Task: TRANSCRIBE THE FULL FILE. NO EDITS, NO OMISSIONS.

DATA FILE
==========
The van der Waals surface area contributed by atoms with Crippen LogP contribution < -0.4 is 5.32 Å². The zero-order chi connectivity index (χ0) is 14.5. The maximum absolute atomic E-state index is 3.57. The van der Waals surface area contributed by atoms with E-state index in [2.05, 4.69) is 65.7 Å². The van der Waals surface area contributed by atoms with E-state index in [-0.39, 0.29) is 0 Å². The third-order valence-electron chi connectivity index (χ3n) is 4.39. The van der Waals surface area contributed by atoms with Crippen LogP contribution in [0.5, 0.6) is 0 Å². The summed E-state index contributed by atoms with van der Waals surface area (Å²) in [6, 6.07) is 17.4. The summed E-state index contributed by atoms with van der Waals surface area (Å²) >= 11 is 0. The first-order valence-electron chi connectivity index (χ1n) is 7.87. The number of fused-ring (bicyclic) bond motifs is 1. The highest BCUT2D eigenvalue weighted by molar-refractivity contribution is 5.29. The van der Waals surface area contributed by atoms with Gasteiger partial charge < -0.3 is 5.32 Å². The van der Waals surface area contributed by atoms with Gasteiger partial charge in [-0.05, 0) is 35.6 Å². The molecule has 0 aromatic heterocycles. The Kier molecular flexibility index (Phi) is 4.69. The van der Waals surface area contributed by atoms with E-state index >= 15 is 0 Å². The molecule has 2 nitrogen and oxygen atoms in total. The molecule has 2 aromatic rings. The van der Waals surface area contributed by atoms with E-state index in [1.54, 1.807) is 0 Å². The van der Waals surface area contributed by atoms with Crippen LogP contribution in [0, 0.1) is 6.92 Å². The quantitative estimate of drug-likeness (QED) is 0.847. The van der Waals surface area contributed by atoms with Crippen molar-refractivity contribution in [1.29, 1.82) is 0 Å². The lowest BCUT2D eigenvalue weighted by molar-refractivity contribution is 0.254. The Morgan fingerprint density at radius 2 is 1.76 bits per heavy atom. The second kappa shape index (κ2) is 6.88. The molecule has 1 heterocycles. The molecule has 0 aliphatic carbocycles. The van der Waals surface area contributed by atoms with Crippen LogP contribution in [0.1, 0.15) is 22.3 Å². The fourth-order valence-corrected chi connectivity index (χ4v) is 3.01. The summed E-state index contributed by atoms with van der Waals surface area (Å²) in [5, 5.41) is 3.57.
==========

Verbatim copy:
The van der Waals surface area contributed by atoms with Crippen LogP contribution < -0.4 is 5.32 Å². The zero-order chi connectivity index (χ0) is 14.5. The maximum absolute atomic E-state index is 3.57. The van der Waals surface area contributed by atoms with E-state index in [2.05, 4.69) is 65.7 Å². The van der Waals surface area contributed by atoms with E-state index in [-0.39, 0.29) is 0 Å². The third-order valence-electron chi connectivity index (χ3n) is 4.39. The van der Waals surface area contributed by atoms with Crippen LogP contribution in [0.5, 0.6) is 0 Å². The summed E-state index contributed by atoms with van der Waals surface area (Å²) in [6, 6.07) is 17.4. The summed E-state index contributed by atoms with van der Waals surface area (Å²) >= 11 is 0. The first-order valence-electron chi connectivity index (χ1n) is 7.87. The number of fused-ring (bicyclic) bond motifs is 1. The highest BCUT2D eigenvalue weighted by molar-refractivity contribution is 5.29. The van der Waals surface area contributed by atoms with Gasteiger partial charge < -0.3 is 5.32 Å². The van der Waals surface area contributed by atoms with Gasteiger partial charge in [-0.05, 0) is 35.6 Å². The molecule has 0 aromatic heterocycles. The Kier molecular flexibility index (Phi) is 4.69. The van der Waals surface area contributed by atoms with E-state index >= 15 is 0 Å². The molecule has 2 nitrogen and oxygen atoms in total. The molecule has 2 aromatic rings. The van der Waals surface area contributed by atoms with E-state index in [1.54, 1.807) is 0 Å². The van der Waals surface area contributed by atoms with Crippen LogP contribution in [0, 0.1) is 6.92 Å². The quantitative estimate of drug-likeness (QED) is 0.847. The van der Waals surface area contributed by atoms with Crippen molar-refractivity contribution in [1.29, 1.82) is 0 Å². The lowest BCUT2D eigenvalue weighted by molar-refractivity contribution is 0.254. The Morgan fingerprint density at radius 2 is 1.76 bits per heavy atom. The second kappa shape index (κ2) is 6.88. The molecule has 1 heterocycles. The molecule has 0 aliphatic carbocycles. The van der Waals surface area contributed by atoms with Crippen LogP contribution in [0.1, 0.15) is 22.3 Å². The fourth-order valence-corrected chi connectivity index (χ4v) is 3.01. The summed E-state index contributed by atoms with van der Waals surface area (Å²) in [5, 5.41) is 3.57.